Family of man federal agent fatally shot sues for $50 million

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A young man was shot and killed by a federal agent in Detroit as a task force tried to arrest him for armed robbery.

It's a story we've been following for nearly two years. Prosecutors decided not to file criminal charges, saying the agent fired in self-defense.

But family members say the 20-year old didn't have to die that day. Now they're suing. The lawsuit was filed a few hours ago Thursday at federal court.

The family of Terrance Kellom asking a jury for $50 million after the 20 year old was shot and killed by a member of the Fugitive Apprehension Task Force.

The police claim the 20-year-old was wanted for robbery of a pizza delivery person and probation violations.  They claim he was hiding in an attic, came down armed with a hammer and confronted police -- prompting the shooting.

The five witnesses in the house say he was unarmed at the time.

The Wayne County Prosecutor's Office never charged anyone in the shooting but the family still seeks justice.

"I live this lie every day, I don't sleep, I barely eat,” said father Kevin Kellom. "All I do is think about what happened to my son."

Terrance Kellom was shot and killed at his father's Detroit house in April of 2015.  A task force made up of ICE agents and members of DPD arrive with a warrant for his arrest, enter the house and confront and shoot Kellom in front of Kevin Kellom and other witnesses.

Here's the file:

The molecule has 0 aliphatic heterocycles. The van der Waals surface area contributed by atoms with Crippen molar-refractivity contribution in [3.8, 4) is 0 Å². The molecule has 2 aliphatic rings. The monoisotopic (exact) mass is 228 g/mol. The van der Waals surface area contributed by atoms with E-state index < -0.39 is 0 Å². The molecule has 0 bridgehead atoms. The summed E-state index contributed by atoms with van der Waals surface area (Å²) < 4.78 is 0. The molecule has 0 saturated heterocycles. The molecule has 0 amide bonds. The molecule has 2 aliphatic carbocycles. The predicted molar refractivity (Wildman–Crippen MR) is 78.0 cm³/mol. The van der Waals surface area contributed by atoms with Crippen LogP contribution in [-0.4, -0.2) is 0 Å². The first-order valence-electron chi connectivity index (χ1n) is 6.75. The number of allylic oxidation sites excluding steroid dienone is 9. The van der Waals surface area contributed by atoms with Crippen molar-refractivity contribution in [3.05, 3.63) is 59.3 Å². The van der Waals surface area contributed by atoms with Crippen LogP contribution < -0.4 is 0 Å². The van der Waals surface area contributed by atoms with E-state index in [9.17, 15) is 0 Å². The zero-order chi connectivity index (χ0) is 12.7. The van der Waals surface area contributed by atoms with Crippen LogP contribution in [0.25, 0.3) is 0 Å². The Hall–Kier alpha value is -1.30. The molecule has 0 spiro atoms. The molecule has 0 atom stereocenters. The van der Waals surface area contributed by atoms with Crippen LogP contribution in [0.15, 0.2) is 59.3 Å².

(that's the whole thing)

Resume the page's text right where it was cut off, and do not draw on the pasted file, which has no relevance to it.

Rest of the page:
"As soon as my son stepped out and said but dad. Pop, pop," Kellom said. "I hollered my son's name, my son’s last two words he said were 'Daddy, Daddy.' His eyes buckled, he kicked a couple of times and he stopped.”

His father disputes claims his son was armed with a hammer.

"If my son had a hammer, I would do the fatherly thing and simply say put it down," Kellom said. "My son saw he was surrounded by guns, why bring a hammer to a place when you can't win."

The ICE agent who pulled the trigger was cleared of criminal wrongdoing by the Wayne County prosecutor.

An attorney for the Kellom family says there is a problem when you have law enforcement investigating law enforcement.

"No one is above the law," said attorney Nabih Ayad. "Just because you have a gun and a badge doesn't make you above the law.”

He is asking for an impartial jury to listen to the family and then decide if the shooting was justified or if this family deserves $50 million for their pain and suffering.

There are three people named in the lawsuit: one with ICE who shot and killed Kellom, and two Detroit police officers, who they claim entered the house illegally.

The attorney says the $50 million is because he wants to send a message that this should not happen. That money would go to raise Terrance Kellom's two young children.